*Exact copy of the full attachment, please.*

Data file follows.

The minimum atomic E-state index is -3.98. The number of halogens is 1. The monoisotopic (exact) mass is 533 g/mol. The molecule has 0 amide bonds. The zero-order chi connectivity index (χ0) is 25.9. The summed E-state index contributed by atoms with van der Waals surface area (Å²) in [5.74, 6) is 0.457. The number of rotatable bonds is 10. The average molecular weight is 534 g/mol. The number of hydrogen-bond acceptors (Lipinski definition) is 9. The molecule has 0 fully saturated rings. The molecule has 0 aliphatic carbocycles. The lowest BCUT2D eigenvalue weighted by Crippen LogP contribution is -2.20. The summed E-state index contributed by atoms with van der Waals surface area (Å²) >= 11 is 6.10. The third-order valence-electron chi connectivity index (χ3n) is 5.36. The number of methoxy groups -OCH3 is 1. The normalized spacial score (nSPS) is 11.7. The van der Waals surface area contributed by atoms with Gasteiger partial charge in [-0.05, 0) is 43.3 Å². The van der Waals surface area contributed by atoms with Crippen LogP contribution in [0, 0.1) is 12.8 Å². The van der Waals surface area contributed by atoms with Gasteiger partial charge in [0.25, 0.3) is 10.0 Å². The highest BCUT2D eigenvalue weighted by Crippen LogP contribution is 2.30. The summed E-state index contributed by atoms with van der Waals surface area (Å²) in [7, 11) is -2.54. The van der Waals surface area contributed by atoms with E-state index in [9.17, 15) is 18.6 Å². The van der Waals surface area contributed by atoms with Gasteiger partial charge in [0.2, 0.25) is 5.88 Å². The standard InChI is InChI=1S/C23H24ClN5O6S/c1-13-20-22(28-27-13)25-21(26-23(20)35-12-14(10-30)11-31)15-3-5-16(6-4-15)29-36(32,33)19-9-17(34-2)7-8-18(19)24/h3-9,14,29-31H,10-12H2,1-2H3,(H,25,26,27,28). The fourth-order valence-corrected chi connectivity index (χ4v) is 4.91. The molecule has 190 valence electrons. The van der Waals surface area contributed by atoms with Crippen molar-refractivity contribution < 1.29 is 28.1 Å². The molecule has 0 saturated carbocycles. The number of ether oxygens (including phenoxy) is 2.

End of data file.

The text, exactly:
The minimum atomic E-state index is -3.98. The number of halogens is 1. The monoisotopic (exact) mass is 533 g/mol. The molecule has 0 amide bonds. The zero-order chi connectivity index (χ0) is 25.9. The summed E-state index contributed by atoms with van der Waals surface area (Å²) in [5.74, 6) is 0.457. The number of rotatable bonds is 10. The average molecular weight is 534 g/mol. The number of hydrogen-bond acceptors (Lipinski definition) is 9. The molecule has 0 fully saturated rings. The molecule has 0 aliphatic carbocycles. The lowest BCUT2D eigenvalue weighted by Crippen LogP contribution is -2.20. The summed E-state index contributed by atoms with van der Waals surface area (Å²) >= 11 is 6.10. The third-order valence-electron chi connectivity index (χ3n) is 5.36. The number of methoxy groups -OCH3 is 1. The normalized spacial score (nSPS) is 11.7. The van der Waals surface area contributed by atoms with Gasteiger partial charge in [-0.05, 0) is 43.3 Å². The van der Waals surface area contributed by atoms with Crippen LogP contribution in [0, 0.1) is 12.8 Å². The van der Waals surface area contributed by atoms with Gasteiger partial charge in [0.25, 0.3) is 10.0 Å². The highest BCUT2D eigenvalue weighted by Crippen LogP contribution is 2.30. The summed E-state index contributed by atoms with van der Waals surface area (Å²) in [7, 11) is -2.54. The van der Waals surface area contributed by atoms with E-state index in [9.17, 15) is 18.6 Å². The van der Waals surface area contributed by atoms with Gasteiger partial charge in [0.2, 0.25) is 5.88 Å². The standard InChI is InChI=1S/C23H24ClN5O6S/c1-13-20-22(28-27-13)25-21(26-23(20)35-12-14(10-30)11-31)15-3-5-16(6-4-15)29-36(32,33)19-9-17(34-2)7-8-18(19)24/h3-9,14,29-31H,10-12H2,1-2H3,(H,25,26,27,28). The fourth-order valence-corrected chi connectivity index (χ4v) is 4.91. The molecule has 190 valence electrons. The van der Waals surface area contributed by atoms with Crippen molar-refractivity contribution < 1.29 is 28.1 Å². The molecule has 0 saturated carbocycles. The number of ether oxygens (including phenoxy) is 2.